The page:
Re: Mixing OO and DB

From: frebe <>
Date: Wed, 19 Mar 2008 22:21:19 -0700 (PDT)
Message-ID: <>

On 19 Mar, 22:31, Patrick May <> wrote:
> frebe <> writes:

> > On 16 Mar, 18:20, Patrick May <> wrote:
> >> "Brian Selzer" <> writes:
> >> > "Patrick May" <> wrote in>> > I'll
> >> > buy that a schema can be part of multiple applications, but that
> >> > there can be multiple ways to represent the same information does
> >> > not alter what information is to be and can be recorded.
> >>      We seem to be in agreement that different specific schemas can
> >> provide access to the same underlying information.  That suggests
> >> that your statement that ". . . the schema is an integral part of
> >> the application specification, and it cannot be decoupled . . ."
> >> needs clarification.  Would you agree with the formulation "The
> >> logical schema is an integral part of the application
> >> specification."?  By "logical schema" I mean the implementation
> >> independent set of data that supports the application.
> > The logical schema is the relations (base relations - tables, and
> > derived relations - views). But the fact whether the relations is a
> > table or view, is not part of the logical schema. That is a physical
> > detail.
>      That's fine, but splitting hairs from the application
> implementation point of view.  The application implementation sees a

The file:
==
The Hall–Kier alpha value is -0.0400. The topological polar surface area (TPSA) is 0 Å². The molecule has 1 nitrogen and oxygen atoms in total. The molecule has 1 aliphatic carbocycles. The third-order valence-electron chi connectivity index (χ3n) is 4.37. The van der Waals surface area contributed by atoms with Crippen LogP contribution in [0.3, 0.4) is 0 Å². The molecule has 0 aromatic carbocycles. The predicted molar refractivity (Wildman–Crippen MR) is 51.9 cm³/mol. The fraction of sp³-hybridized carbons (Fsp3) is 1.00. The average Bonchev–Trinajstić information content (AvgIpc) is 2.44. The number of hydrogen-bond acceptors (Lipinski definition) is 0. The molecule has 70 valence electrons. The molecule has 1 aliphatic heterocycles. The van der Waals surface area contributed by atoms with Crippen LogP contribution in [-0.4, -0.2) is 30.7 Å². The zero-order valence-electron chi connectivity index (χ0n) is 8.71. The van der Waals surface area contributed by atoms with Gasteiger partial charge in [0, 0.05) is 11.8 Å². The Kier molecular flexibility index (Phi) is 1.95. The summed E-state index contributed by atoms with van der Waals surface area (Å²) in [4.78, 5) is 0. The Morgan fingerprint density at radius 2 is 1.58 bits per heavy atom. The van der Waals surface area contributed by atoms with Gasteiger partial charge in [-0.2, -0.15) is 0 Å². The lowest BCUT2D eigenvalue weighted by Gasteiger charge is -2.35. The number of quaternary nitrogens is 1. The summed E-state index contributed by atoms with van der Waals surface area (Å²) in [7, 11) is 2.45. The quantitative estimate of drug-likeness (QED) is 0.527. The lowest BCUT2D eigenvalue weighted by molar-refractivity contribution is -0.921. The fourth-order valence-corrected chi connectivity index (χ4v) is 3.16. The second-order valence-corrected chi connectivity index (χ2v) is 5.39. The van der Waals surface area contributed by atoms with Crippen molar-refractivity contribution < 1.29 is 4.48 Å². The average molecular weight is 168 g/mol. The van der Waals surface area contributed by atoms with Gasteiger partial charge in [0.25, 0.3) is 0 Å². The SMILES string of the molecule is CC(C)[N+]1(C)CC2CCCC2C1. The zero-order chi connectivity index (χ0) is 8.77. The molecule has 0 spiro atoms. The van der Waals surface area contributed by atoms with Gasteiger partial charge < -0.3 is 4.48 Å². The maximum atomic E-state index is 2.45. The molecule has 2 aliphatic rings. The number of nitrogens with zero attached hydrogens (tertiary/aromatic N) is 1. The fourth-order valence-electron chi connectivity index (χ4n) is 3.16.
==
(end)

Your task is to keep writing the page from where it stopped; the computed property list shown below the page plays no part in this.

> particular schema specification (tables, views, or some combination).

But it is still a particular logical schema.

> >>      If you agree with this, the second half of your claim
> >> ". . . and it cannot be decoupled" is clearly incorrect because the
> >> application implementation deals with the physical schema.
> > Wrong. The applications deals with the logical schema. It has no
> > idea if it is accessing a table or a view.
>      There are multiple possible sets of tables and views that can
> provide the same information.  Therefore Mr. Selzer's claim that the
> application implementation and the specific schema it uses cannot be
> decoupled is incorrect.  The specific schema is not "integral" to the
> application implementation.

Previously you have been invited to demonstrate how a general ledger application can be decoupled from its general ledger schema. Unless you accept this invitation, we have to assume this claim to be unsupported.

> >> Since you agree that multiple different physical schemas are
> >> possible, decoupling the application from any particular set of
> >> those is both possible and good design.
> > Multiple logical schemas are also possible. The decoupling is done
> > using views.
>      That's one way.  Non-relational languages provide others.

So we have an agreement that using views is a valid solution for the problem?

> > I thought that Brians examples with coordinates was pretty obvious,
> > but maybe some futher clarification is needed. Suppose you have a
> > table for Cartesian coordinates. Now you have an application that
> > needs to work with polar coordinates instead. The solution is to
> > create an updateable view for polar coordinates, which derives the
> > data from the original table. Another solution could be to create a
> > new table using polar coordinates and creating a view (with the same
> > name as the original table) providing the Caresian coordinates. The
> > logical schema will now contain two relations for the same data in